Telling the lifestory of a local forum

Neighbourhood forums are one of the methods for local participative democracy promoted by UK central and local government - but what do they mean in practice? We found out by inviting people to invent a place, create a forum, and tell its lifestory - all within an hour.

Nbhd Govnce Game Bath.Jpg-1As Kevin Harris has mentioned on his Neighbourhoods blog, we both ran a little storytelling game this week on the theme of how to set up a local forum. It went really well, proving to me anyway that an hour's conversation among a few interested people can provide as many insights as a manual that probably won't be read much anyway.
The occasion was a Quest Trust networking event, and the reason for the particular game was that UK central and local government is pushing hard their local:vision policies for more effective citizen engagement in neighbourhoods.
One mechanism for this will be establishing neighbourhood forums to discuss local issues and action.


There'll be a national framework, and neighbourhoods charter, and locally citizens could have a chance to deal with issues like anti-social behaviour, delegating budgets to ward councillors, model byelaws, and neighbourhood contracts with service providers.
The think tank Demos has produced a learned pamphlet on Everyday democracy, and a Conservative group is promoting Direct Democracy with an agenda including local decision-making. Participative democracy is very fashionable, probably because of rising concern among politicians that people are losing interest in the non-participative kind.
Our challenge at the Quest event: how do you help people plan some practical action, and bring the policy ideals down to earth? We used a technique developed by my colleague Drew Mackie, and quite simply asked people to tell the story of a forum.
First of all, as a group of ten people, we invented a local ward - with roads and rail, schools, church and mosque, homes good and bad, greenspace and grot.... inevitablely call The Sink.
ForumWe then split into two groups each with a poster-sized sheet of paper divided horizontally into sections: starting, setting up, developing, running.... and just talked about it. Although people hadn't worked together before, the groups rapidly pooled their experience to come up with a narrative taking the forum from initial inspiration through to the very real challenges of accommodating different views and interests while dealing with the complexities of local government and public agencies.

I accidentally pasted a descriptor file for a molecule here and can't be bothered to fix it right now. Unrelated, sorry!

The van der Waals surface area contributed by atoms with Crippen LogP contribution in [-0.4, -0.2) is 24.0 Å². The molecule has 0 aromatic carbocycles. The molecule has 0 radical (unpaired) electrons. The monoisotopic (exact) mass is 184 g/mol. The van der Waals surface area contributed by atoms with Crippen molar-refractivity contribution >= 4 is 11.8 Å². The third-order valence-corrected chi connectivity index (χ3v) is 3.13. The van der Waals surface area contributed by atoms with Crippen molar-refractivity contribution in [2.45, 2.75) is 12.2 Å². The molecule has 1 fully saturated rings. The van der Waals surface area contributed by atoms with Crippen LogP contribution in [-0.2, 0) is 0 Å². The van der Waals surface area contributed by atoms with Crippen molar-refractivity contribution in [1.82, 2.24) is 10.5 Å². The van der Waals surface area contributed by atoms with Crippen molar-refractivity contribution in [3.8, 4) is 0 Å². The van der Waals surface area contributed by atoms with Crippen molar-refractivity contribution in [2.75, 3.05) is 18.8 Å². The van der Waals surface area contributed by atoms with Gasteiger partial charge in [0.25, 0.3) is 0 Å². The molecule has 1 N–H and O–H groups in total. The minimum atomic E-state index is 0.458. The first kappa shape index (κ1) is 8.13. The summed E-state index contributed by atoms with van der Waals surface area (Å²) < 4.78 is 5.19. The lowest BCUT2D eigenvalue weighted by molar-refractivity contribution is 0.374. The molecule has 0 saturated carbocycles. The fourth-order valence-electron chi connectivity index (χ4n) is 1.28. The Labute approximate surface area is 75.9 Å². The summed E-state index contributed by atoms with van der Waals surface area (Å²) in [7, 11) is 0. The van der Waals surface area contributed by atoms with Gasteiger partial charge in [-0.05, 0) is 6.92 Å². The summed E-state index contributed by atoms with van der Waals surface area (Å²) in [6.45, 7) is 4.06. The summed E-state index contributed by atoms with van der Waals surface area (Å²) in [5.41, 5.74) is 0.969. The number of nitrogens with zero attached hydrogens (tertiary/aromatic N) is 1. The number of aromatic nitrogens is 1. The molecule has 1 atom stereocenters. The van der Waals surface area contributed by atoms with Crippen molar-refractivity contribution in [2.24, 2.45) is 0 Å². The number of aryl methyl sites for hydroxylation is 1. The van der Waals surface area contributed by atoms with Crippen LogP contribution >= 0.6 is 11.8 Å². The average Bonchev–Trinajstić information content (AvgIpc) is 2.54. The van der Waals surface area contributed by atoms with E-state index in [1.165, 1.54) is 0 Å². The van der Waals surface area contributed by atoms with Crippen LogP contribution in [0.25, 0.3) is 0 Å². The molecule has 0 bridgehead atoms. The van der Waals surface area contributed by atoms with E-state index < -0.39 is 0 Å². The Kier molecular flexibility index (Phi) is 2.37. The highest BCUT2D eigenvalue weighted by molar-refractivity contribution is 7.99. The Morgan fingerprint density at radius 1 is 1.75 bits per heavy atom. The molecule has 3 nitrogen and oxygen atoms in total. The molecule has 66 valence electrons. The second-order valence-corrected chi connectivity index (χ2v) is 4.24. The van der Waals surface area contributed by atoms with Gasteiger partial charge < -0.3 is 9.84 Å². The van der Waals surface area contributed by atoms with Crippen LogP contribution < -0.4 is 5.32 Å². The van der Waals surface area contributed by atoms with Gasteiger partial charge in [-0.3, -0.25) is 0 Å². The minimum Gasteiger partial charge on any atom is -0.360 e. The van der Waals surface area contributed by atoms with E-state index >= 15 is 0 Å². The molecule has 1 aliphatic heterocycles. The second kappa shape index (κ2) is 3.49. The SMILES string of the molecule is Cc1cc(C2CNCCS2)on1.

Kevin and I spiced things up a bit by throwing in some crisis cards: bad media coverage, demands for a representative constitution, forum chair runs off with a was a lot of fun.
As Kevin reports, one of the issues to surface was that it is unrealistic to think that just living in the same place is enough to bind people together into a forum. People respond to the issues that affect their lives, or form linkages with people who have similar interests.
As one person remarked, you may be able to pack a meeting with people when the residents' parking plans change, but find only a few next time for business as usual.
We had some good ideas about how to deal with this by forming smaller interest groups that could report back to the forum, and a lively discussion about dealing with the 'loud mouths' who can take over events and turn other people off. On the other hand, without the enthusiasts you can soon run out of steam....
Kevin and I will be developing the game further with Drew, so do get in touch if you would like to know more or try the game for yourself.
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